Michigan Prevails Over Notre Dame

By Doug Ross

You couldn’t draw it up any better.  If you believe in fate, this game’s for you.  Michigan beat Notre Dame 35-31 under the lights for the first time ever in the Big House.  The last three years this game has come down to the last play, with Michigan winning each time.  Two years ago, Tate Forcier threw a touchdown at Michigan Stadium to cap off a comeback, last year Denard Robinson did it in “Touchdown Jesus’s” face as time elapsed, and again this year Robinson stole the show.  Robinson was cold to start the game, and scalding hot to finish it.  The team went as he did, which makes sense because he was responsible for 99% of Michigan’s gained yardage (456 yards, 338 passing/108 rushing, 452 yards total).

Michigan was down 24-7 entering the 4th quarter, when Robinson stole the show.  He picked up a loose fumble on the 2 yard line and scored to make it a 24-14 affair.  At that point Michigan’s defense got tired of being run all over.  They made key stops on key downs, down the stretch.  They did it in the same fashion that the defense dominated last week, by attacking.  There wasn’t a play that I remember that Michigan didn’t blitz.  In passing situations, they pass blitzed, in running situations they run blitzed, and each time it seemed to pay off.  Jordan Kovacs, the bonafide emotional leader of the defense, keyed a charge in the second half.  Though he intercepted a ball in the first half, he was all over the field late in the game when it mattered.  The Notre Dame offense will wake up sore, because Jordan Kovacs hit everyone like a heavyweight belt was on the line.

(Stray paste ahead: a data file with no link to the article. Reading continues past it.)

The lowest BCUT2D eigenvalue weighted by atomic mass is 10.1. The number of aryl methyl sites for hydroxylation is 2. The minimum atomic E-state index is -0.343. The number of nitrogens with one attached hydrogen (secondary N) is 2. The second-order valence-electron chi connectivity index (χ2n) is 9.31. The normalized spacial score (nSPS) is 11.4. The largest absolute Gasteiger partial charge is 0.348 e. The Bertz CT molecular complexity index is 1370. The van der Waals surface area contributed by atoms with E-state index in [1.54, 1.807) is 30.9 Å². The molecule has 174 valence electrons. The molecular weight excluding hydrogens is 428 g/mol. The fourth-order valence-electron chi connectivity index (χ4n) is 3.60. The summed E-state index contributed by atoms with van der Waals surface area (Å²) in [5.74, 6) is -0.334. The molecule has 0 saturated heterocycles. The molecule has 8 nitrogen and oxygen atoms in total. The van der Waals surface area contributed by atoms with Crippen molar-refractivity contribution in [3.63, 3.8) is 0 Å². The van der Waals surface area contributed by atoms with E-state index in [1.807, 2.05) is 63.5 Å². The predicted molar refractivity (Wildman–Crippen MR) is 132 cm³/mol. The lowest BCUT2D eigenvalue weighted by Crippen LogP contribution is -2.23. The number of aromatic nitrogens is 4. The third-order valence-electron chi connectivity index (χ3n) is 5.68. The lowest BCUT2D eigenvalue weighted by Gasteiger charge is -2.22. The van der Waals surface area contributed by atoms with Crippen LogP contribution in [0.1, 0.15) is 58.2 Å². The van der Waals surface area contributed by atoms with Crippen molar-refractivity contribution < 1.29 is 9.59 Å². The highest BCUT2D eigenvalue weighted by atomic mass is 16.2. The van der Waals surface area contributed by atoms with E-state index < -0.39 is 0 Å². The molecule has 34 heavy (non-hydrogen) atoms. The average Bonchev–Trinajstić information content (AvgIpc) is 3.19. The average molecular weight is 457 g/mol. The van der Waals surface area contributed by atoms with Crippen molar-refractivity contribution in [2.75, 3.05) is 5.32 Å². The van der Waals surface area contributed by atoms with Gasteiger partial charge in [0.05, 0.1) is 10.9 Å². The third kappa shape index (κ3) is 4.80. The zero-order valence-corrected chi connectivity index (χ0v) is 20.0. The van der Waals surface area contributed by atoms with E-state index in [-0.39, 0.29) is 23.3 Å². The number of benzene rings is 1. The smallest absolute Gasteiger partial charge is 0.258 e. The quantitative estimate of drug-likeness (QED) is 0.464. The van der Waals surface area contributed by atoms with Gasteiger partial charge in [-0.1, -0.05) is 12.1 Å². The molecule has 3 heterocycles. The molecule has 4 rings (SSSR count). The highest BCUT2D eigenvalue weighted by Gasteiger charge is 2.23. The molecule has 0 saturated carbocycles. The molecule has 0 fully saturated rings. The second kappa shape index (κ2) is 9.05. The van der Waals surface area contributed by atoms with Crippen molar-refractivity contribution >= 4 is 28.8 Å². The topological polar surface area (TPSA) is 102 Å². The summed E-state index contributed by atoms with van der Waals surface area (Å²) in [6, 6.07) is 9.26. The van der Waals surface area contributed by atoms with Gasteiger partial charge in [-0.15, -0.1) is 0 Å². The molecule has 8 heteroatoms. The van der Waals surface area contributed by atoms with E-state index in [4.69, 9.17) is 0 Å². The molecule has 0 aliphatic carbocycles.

Michigan forced a Cierre fumble late in the 4th quarter, but could not capitalize, as Robinson threw an interception in the end zone, but he quickly atoned, with a perfectly set up screen to Vincent Smith, who ran 21 yards in between Notre Dame defenders for the score.  This was thought to be the game ender, but Notre Dame responded with a 29 yard strike to Theo Reddick on a busted coverage.  Things looked grim in Ann Arbor before Notre Dame had a blown coverage of their own as Jeremy Gallon scampered from Michigan’s 20 yard line to the Notre Dame 16.  Seconds later Roy Roundtree, who was a sensational run blocker last night, decided to make an impact with his hands as he caught a 16 yard post fade in the end zone.  It was mayhem after that, with nearly 115,000 people jumping and screaming, and the only reasonable thing to do seemed to be pumping their pom-poms in the air.  Players jumped into the stands, as Brian Kelly walked into the locker room.  It was a night to remember in Ann Arbor, although for Kelly it’s likely a game he’d like to forget.

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